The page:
- Extreme cheapness
- Decent memory and CPU
- Non-standard ports
- Marginal battery life
- Marginal display
Quick TakeThe HKC 7 is a lesson in what happens when a very cheap device isn't done as well as some of its competitors.
The recent boom in low-end tablets, from name brands and minor manufacturers both, has spawned a race to the bottom in price, with each new model trying to out-cheap the others. The current title holder is a little known brand name, but one that has the backing of retail giant Walmart.
While technically described as the HKC LC07740, more often it’s just referred to as the HKC 7. And with a retail price of just $60, it represents an almost ridiculously cheap Android experience, delivering a 1 GHz dual core processor and 8 GB of memory.
So is it worth using, or taking the low end a little too far? We take a look.
Build & Design
Pulling it out of the box, my first impression was that there was no way the screen on this was actually 7 inches — it looked much tinier than the 7 inch tablets I’m used to using. My first impression turned out to be wrong, though, more the result of the broad black bezel surrounding the screen than anything else. When I took a tape measure to it, the display measured almost exactly … perhaps a hair under that, but not enough to be important.
The casing is all-black plastic, textured on the rear with a slight rubbery feeling. It’s actually pretty nice to hold in the hand; the surface is pleasant, and the device certainly doesn’t feel like it’s going to be at risk of being easily damaged or anything like that.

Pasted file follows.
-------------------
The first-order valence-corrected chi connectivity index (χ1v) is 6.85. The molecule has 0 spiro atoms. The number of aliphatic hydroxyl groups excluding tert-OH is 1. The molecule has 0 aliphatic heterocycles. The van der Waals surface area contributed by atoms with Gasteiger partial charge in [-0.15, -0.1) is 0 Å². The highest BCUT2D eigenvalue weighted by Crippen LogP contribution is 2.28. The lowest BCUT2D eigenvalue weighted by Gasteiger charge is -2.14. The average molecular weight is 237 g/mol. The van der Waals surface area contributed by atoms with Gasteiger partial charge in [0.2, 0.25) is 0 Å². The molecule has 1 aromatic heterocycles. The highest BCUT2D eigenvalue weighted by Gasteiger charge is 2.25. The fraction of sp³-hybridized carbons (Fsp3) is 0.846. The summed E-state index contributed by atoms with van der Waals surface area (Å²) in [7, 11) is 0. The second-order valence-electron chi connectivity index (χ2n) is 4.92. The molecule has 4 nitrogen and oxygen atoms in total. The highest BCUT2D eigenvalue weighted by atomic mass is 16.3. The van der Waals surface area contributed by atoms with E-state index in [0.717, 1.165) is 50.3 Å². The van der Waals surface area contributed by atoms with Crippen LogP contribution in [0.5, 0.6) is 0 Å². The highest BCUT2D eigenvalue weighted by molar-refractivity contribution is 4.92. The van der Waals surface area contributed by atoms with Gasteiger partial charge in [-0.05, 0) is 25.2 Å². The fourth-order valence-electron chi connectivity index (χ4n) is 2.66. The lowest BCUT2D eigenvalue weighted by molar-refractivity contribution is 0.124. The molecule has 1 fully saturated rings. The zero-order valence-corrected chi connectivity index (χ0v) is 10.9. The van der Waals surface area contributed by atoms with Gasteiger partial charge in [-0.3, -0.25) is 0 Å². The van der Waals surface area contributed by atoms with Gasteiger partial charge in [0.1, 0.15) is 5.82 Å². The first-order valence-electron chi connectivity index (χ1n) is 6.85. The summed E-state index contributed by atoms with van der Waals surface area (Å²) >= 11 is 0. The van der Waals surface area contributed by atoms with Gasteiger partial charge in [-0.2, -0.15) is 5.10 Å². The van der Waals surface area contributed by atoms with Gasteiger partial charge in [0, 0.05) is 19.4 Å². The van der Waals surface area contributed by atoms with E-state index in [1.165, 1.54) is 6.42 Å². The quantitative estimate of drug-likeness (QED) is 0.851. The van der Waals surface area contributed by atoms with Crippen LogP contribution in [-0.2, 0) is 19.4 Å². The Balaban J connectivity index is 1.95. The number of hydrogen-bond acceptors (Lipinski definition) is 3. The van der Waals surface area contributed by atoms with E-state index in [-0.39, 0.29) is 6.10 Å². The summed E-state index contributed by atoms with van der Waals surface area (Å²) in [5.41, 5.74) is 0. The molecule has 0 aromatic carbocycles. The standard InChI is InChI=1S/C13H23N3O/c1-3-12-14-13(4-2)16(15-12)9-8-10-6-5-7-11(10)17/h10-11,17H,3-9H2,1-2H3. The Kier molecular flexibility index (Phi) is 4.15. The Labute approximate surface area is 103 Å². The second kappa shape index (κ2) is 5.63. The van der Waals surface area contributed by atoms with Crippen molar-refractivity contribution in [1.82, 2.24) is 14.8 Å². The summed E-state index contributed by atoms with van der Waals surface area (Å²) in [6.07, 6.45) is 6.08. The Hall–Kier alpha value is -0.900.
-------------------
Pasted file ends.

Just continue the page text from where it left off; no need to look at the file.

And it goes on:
The build quality on the HKC is decent, but some of the design elements are odd. For example, the power switch is a tiny recessed button on the “bottom” of the tablet, where it joins every other connector and port.
It’s no surprise that the display isn’t anything to write home about. At 1024×600, the resolution is adequate for a low-end device, and the panel quality is not terrible, but it’s definitely no more than you would expect for the price.
Colors and viewing angles both definitely fail to impress. What suffers the most though is lighting. To make it useful in a room with average lighting, I had to crank the brightness all the way to the maximum and leave it there. Once I did that, it was comfortable enough to use, but it’s definitely not going to do the battery life any good.
Other Buttons and Ports
As mentioned above, the HKC 7 is a whole cluster of odd design choices. There’s a Home button, but no volume controls, which is particularly strange.
The USB and power ports — yes, separate ones — are also strange. In a world where micro-USB has been the standard for everyone but Apple for years now, seeing the HKC’s mini-USB plug feels sort of like seeing a cassette player in a new car — you recognize what it is, but you can’t fathom why anyone would decide to put it there. It’s no real disadvantage, of course, but if all you happen to have around is micro-USB cables, you might find yourself sometimes getting annoyed.
The strangeness doesn’t end there, though, because unlike virtually every other tablet in the world, the HKC doesn’t charge through its USB port. Instead it has a separate, dedicated barrel connector for power. This is doubly awkward: for one thing, it means that standard wall and car chargers can’t be used to charge the HKC, limiting you to just one power supply unless you want to buy more that can only be used with the HKC. And just for good measure, the barrel connector is located right next to the similarly-sized headphone jack, so if you’re not careful you’ll plug it into the wrong connector. It does fit, which just goes to show you how bad a lack of engineering foresight really can be. Doing this won’t damage the device, but it certainly won’t charge.
We’re just getting started: Page 2 covers the performance of the HKC 7.